I’ve said repeatedly that the return of a fully-healthy and productive Devin Mesoraco could be key in accelerating this rebuilding process. After all, if Mesoraco were to return to form, that’s an All-Star hitter in the middle of the Cincinnati lineup that wasn’t there the last couple of years.

Alas, you’d be foolish to bet the ranch on Mesoraco returning completely to form. And this quote from GM Dick Williams makes me a little less optimistic:

“We’re optimistic he’ll open the season ready for catch, but probably on some sort of schedule. We’d probably prevent him going out there and catching the first 14 games of the season. It’s probably some sort of timeshare arrangement to make sure he’s eased back in. It’s hard to say for sure. The doctors said that really mid-January is when they’d be able to tell us with a lot more precision what the timetable looks like.”

Maybe I’ve missed it, but this is the first time I’ve heard anything about Mesoraco other than the Reds’ insistence that he’s going to be fully healthy and able to catch in 2017. Forgive me if, after the last couple of seasons, I’m pessimistic about Mesoraco coming back, even if I’m extremely hopeful. I miss Devin.

(Partly because he’s been so good to Redleg Nation over the years. Here’s his interview with us before that magical 2014 season, and here’s his very first interview with us, all the way back in 2010, when he was moving his way up the Reds’ minor league system. He’s a great kid.)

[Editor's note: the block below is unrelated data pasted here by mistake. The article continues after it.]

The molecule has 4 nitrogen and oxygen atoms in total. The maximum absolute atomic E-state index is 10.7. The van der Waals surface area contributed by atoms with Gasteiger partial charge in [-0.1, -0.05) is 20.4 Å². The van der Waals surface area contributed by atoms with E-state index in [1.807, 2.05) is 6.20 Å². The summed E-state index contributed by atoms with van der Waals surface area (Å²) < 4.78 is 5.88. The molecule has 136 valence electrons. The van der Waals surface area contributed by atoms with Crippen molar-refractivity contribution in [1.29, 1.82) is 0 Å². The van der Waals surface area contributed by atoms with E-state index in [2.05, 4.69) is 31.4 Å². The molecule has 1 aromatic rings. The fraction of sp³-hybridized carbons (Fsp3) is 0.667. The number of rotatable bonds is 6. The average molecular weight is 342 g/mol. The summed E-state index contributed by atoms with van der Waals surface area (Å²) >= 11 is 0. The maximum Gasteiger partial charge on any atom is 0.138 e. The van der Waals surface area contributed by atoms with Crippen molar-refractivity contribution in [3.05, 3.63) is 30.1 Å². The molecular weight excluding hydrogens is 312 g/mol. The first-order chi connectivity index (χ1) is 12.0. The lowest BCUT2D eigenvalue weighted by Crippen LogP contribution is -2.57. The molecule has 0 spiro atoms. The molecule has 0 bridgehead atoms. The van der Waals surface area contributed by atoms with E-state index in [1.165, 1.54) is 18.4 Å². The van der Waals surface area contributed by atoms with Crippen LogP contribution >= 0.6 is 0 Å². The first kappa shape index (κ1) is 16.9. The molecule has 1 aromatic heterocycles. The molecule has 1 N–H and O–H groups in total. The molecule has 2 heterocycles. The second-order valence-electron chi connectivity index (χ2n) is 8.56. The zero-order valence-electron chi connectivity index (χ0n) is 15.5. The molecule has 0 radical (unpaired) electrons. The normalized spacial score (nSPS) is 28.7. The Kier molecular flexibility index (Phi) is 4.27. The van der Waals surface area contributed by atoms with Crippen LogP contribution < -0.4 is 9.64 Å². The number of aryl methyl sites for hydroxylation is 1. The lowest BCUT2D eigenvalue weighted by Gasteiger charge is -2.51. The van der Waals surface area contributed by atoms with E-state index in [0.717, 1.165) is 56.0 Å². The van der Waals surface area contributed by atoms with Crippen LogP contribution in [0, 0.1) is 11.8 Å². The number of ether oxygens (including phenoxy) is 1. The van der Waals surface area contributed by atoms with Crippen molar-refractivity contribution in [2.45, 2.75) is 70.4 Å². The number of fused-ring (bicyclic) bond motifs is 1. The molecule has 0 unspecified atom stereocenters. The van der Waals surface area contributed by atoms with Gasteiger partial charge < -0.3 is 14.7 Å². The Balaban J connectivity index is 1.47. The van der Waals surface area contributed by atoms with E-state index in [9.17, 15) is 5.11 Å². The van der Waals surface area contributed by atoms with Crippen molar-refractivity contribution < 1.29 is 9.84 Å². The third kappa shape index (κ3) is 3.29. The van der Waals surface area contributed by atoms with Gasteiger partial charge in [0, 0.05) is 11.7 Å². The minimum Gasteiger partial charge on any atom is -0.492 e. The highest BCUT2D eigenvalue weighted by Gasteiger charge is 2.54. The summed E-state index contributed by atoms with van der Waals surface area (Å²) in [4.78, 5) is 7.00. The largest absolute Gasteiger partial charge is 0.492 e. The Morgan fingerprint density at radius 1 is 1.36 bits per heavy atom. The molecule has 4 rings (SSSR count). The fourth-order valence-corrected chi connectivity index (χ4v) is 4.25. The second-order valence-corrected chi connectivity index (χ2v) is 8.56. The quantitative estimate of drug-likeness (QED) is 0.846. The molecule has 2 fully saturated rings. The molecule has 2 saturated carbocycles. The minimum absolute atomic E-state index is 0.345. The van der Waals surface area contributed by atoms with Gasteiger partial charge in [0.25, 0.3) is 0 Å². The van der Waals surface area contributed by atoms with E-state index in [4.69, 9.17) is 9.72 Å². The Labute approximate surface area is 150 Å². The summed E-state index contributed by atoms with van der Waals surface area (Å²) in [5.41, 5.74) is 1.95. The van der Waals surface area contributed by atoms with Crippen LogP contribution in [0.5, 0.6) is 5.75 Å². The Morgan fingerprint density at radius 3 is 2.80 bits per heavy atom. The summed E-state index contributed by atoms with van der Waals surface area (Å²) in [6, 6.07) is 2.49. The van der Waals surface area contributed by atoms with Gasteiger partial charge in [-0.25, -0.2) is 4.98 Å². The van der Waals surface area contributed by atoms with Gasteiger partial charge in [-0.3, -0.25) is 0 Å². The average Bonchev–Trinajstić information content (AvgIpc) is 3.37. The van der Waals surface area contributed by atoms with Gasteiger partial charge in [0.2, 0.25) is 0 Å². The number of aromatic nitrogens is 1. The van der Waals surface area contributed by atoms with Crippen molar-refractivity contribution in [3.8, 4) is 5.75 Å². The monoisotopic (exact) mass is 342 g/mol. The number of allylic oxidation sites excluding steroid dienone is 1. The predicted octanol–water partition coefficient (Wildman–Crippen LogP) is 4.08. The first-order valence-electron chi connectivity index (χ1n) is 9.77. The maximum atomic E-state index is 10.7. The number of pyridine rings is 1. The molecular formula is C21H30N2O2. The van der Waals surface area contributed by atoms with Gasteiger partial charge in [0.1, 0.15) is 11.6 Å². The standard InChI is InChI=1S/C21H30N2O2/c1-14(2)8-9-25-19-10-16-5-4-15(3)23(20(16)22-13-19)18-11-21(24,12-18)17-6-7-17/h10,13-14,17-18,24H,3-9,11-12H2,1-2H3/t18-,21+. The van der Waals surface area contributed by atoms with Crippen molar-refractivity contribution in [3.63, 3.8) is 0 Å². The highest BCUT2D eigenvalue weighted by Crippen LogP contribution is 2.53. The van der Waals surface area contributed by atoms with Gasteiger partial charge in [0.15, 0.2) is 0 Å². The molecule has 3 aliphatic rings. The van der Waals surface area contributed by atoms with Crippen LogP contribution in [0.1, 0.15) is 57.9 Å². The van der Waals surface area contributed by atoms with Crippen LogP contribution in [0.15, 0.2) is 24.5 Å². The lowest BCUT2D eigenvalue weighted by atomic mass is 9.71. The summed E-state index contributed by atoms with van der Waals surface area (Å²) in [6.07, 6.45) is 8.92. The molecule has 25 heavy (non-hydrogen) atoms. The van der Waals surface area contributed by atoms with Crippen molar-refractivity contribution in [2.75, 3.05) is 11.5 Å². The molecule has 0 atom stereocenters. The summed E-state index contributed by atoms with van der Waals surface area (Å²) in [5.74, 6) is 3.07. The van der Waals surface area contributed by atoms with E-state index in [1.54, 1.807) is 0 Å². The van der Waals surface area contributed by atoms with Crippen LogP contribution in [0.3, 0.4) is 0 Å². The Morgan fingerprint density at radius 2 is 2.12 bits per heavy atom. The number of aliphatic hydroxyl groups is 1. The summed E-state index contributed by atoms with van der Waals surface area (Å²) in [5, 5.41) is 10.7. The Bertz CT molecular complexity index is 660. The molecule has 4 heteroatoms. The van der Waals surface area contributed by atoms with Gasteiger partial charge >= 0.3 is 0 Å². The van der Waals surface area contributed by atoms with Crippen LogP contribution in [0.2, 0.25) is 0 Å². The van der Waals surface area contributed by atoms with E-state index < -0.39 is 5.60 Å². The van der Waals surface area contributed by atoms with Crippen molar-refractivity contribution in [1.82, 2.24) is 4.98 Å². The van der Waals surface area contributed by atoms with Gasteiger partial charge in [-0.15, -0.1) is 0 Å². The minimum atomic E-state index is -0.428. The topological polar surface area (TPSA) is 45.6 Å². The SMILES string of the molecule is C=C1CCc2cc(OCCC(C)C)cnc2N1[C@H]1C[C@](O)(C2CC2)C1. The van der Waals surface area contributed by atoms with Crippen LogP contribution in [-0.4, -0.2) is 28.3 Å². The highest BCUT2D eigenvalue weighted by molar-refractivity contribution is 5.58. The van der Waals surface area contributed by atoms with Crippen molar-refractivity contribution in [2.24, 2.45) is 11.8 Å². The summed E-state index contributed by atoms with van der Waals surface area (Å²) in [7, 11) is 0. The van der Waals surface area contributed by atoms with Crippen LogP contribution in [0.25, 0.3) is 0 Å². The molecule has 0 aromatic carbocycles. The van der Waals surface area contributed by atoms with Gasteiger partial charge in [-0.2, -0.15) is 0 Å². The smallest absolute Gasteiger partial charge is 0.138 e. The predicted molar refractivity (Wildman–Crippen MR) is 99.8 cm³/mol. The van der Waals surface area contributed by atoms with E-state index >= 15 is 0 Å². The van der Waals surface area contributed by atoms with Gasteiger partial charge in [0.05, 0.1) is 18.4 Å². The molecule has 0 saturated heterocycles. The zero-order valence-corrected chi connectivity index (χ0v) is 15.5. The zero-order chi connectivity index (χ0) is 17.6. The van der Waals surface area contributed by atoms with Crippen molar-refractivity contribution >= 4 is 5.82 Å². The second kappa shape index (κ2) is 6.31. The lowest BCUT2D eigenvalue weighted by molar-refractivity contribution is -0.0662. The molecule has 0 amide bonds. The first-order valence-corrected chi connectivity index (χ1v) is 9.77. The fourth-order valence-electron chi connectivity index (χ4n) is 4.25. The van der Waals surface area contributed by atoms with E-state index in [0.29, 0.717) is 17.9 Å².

Anyway, our friend Wick Terrell had some comments about Mesoraco, but then he also made an interesting point about Dick Williams:

It’s not something we’re at all surprised by – Mes not being able to be the team’s full time catcher anymore – but I do think hearing it laid out this explicitly this early in the offseason is a reflection of Williams as the team’s voice instead of the tight-lipped Walt Jocketty. This exact kind of news is exactly the kind of thing Jocketty kept close to the vest, and while the overall M.O. of the front office might not have been different, I do get the impression this is something we wouldn’t have heard until Spring Training, if said publicly at all. Regardless, it’s another depressing revelation about Mesoraco, who has hit exactly zero home runs since his breakout 2014 campaign.